# Encode the third value using the double delta scheme. The value is 0,
# so use a single 0 bit.

# Encode the fourth value using the double delta scheme. The double delta, -3,
# is in the range [-64, 64).
0b10 + binary(-3)

Time series value compression

Gorilla uses xor compression for the floating point values associated with a timestamp. Using xor on similar float values drops the sign, exponent, and first few bits of the mantissa from the floating point value. This compression scheme takes advantage of the fact that most values don’t change significantly compared to neighboring values. The Gorilla team found that 59% of values are identical to the previous value and compress to a single 0 bit. Since the encoding is variable length, the entire two hour block must be decoded to access values. This isn’t a problem for time series databases because the value of the data lies in aggregation, not in single points.


Gorilla architecture
Figure: The architecture of a Gorilla cluster. The compressed time series data are stored in blocks associated with a shard..

Gorilla runs instances in two redundant regions. Both regions consist of many instances. Each instance contains a number of shards. Each shard contains many named time series. Time series data in blocks and in the append-only log is persisted on a distributed file system for durability. Gorilla instances replicate shard data to the corresponding shard in the other region but make no attempt to maintain consistency between shards in each region.

A Paxos-based system called ShardManager assigns shards to nodes. I think each time series is contained by a single shard. It’s unclear if Gorilla mitigates hotspots that might occur for frequent metrics. The in-memory organization of Gorilla is a two-level map:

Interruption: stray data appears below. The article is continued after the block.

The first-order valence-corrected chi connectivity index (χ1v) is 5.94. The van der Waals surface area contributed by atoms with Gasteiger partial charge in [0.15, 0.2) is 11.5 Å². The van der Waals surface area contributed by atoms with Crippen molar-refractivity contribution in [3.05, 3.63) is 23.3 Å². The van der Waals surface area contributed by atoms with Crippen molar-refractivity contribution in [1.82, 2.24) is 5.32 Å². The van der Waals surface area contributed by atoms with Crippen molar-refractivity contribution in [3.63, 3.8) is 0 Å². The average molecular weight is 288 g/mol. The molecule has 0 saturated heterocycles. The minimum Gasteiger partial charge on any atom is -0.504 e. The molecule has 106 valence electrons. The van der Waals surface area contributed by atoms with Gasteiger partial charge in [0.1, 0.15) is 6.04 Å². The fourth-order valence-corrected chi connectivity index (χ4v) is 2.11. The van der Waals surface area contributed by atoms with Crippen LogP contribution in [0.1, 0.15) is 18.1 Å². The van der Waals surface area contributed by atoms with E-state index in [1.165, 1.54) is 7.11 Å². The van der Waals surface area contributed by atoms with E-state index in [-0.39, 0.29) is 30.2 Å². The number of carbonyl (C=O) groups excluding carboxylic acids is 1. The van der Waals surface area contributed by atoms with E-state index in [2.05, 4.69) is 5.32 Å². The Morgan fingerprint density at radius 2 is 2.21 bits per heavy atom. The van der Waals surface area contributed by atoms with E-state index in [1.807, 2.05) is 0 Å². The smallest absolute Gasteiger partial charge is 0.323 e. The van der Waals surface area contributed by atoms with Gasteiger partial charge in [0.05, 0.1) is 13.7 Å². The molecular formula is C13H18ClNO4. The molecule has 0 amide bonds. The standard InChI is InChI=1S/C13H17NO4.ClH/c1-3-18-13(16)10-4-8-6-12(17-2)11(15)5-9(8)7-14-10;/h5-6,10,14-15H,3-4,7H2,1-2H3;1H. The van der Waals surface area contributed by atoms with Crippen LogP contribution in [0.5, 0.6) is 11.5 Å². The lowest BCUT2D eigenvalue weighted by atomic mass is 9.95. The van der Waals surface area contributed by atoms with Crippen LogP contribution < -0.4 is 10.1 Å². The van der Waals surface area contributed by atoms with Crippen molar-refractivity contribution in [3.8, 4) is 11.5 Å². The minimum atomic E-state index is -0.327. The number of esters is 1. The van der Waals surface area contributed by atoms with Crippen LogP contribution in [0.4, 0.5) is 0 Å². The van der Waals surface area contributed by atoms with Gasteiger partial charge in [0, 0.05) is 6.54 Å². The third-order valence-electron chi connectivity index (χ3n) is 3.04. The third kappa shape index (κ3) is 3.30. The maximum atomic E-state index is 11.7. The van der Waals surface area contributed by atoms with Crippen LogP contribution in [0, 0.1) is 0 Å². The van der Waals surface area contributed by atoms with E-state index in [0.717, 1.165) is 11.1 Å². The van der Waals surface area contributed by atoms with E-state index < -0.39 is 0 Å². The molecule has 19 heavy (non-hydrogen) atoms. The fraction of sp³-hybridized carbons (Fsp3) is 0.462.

1. The time series map is the first level map from a shard index to a time series map. The key list contains the mapping between a time series name and its shard index.
  2. The time series map maps a string name to a TimeSeries data structure. Additionally, time series map maintains a vector of the same TimeSeries data structures for efficient scans over the entire dataset.
  3. The TimeSeries data structures consists of an open block for incoming writes and two-hour closed blocks for the previous 26 hours.

Query flow

Gorilla query flow
Figure: How a query is processed by a Gorilla instance

The TimeSeries data structure is a collection of closed blocks containing historical data and a single open block containing the previous two hours of data. Upon receiving a query:

  1. The Gorilla node checks the key list to get the index of the shard containing the named time series. Gorilla uses the index in the shard map to get the pointer to time series map.
  2. Gorilla read locks the time series map to prevent race conditions.
  3. Using the map, Gorilla looks up and copies the pointer to the time series and then releases the read lock.
  4. Gorilla spin locks the time series to avoid mutation while data is copied. Finally, Gorilla copies the data as it exists to the outgoing RPC. Notably, Gorilla sends the compressed form of data to clients. Gorilla expects clients to decompress the compressed data.

Write flow

Gorilla write flow
Figure: How a query is processed by a Gorilla instance.
  1. First, Gorilla looks up the shard ID to get the directory containing the append-only log for the data.
  2. Gorilla appends the data to a shard-specific log. The log is not a write ahead log. Gorilla only writes data once it has 64kb of data for the shard which is 1-2 seconds of data. The log must include a 32bit integer ID to identify the named timestamp which increases the data size dramatically compared to the compression scheme within a TimeSeries data structure.
  3. Similarly to the query flow, Gorilla uses the shard map and time series map to find the correct time series data structure. Gorilla appends the data to the open block in the time series data structure using the compression algorithm described above.
  4. After two hours, the Gorilla node closes all open blocks and flushes each one to disk with a corresponding checkpoint file. After all TimeSeries data structures for a shard are flushed, the Gorilla node deletes the append-only log for that shard.